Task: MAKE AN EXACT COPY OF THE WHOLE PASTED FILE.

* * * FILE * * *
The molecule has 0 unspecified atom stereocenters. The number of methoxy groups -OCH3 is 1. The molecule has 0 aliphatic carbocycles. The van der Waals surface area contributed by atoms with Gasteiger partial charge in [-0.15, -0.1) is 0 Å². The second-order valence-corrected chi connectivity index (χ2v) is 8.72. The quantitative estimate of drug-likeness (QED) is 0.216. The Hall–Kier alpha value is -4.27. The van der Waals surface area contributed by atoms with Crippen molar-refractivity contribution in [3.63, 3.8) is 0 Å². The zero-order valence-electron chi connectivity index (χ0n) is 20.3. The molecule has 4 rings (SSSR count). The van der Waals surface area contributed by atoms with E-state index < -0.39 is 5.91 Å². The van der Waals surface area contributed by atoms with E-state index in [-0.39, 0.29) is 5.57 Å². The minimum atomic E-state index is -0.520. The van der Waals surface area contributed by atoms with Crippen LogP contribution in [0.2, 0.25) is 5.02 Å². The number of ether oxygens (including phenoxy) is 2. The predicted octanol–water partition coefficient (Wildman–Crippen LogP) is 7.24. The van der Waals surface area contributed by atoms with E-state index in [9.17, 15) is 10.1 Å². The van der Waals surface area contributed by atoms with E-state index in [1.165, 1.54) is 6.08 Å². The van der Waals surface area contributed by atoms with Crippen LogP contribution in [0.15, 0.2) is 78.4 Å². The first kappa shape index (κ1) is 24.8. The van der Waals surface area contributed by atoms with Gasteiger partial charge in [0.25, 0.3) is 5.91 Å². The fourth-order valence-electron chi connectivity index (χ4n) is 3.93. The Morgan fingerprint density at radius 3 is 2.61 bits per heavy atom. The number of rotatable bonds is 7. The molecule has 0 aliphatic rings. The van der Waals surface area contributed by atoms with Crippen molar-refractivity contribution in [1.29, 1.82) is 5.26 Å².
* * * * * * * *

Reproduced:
The molecule has 0 unspecified atom stereocenters. The number of methoxy groups -OCH3 is 1. The molecule has 0 aliphatic carbocycles. The van der Waals surface area contributed by atoms with Gasteiger partial charge in [-0.15, -0.1) is 0 Å². The second-order valence-corrected chi connectivity index (χ2v) is 8.72. The quantitative estimate of drug-likeness (QED) is 0.216. The Hall–Kier alpha value is -4.27. The van der Waals surface area contributed by atoms with Crippen molar-refractivity contribution in [3.63, 3.8) is 0 Å². The zero-order valence-electron chi connectivity index (χ0n) is 20.3. The molecule has 4 rings (SSSR count). The van der Waals surface area contributed by atoms with E-state index < -0.39 is 5.91 Å². The van der Waals surface area contributed by atoms with E-state index in [-0.39, 0.29) is 5.57 Å². The minimum atomic E-state index is -0.520. The van der Waals surface area contributed by atoms with Crippen LogP contribution in [0.2, 0.25) is 5.02 Å². The number of ether oxygens (including phenoxy) is 2. The predicted octanol–water partition coefficient (Wildman–Crippen LogP) is 7.24. The van der Waals surface area contributed by atoms with E-state index in [9.17, 15) is 10.1 Å². The van der Waals surface area contributed by atoms with E-state index in [1.165, 1.54) is 6.08 Å². The van der Waals surface area contributed by atoms with Crippen LogP contribution in [0.15, 0.2) is 78.4 Å². The first kappa shape index (κ1) is 24.8. The van der Waals surface area contributed by atoms with Gasteiger partial charge in [0.25, 0.3) is 5.91 Å². The fourth-order valence-electron chi connectivity index (χ4n) is 3.93. The Morgan fingerprint density at radius 3 is 2.61 bits per heavy atom. The number of rotatable bonds is 7. The molecule has 0 aliphatic rings. The van der Waals surface area contributed by atoms with Crippen molar-refractivity contribution in [1.29, 1.82) is 5.26 Å².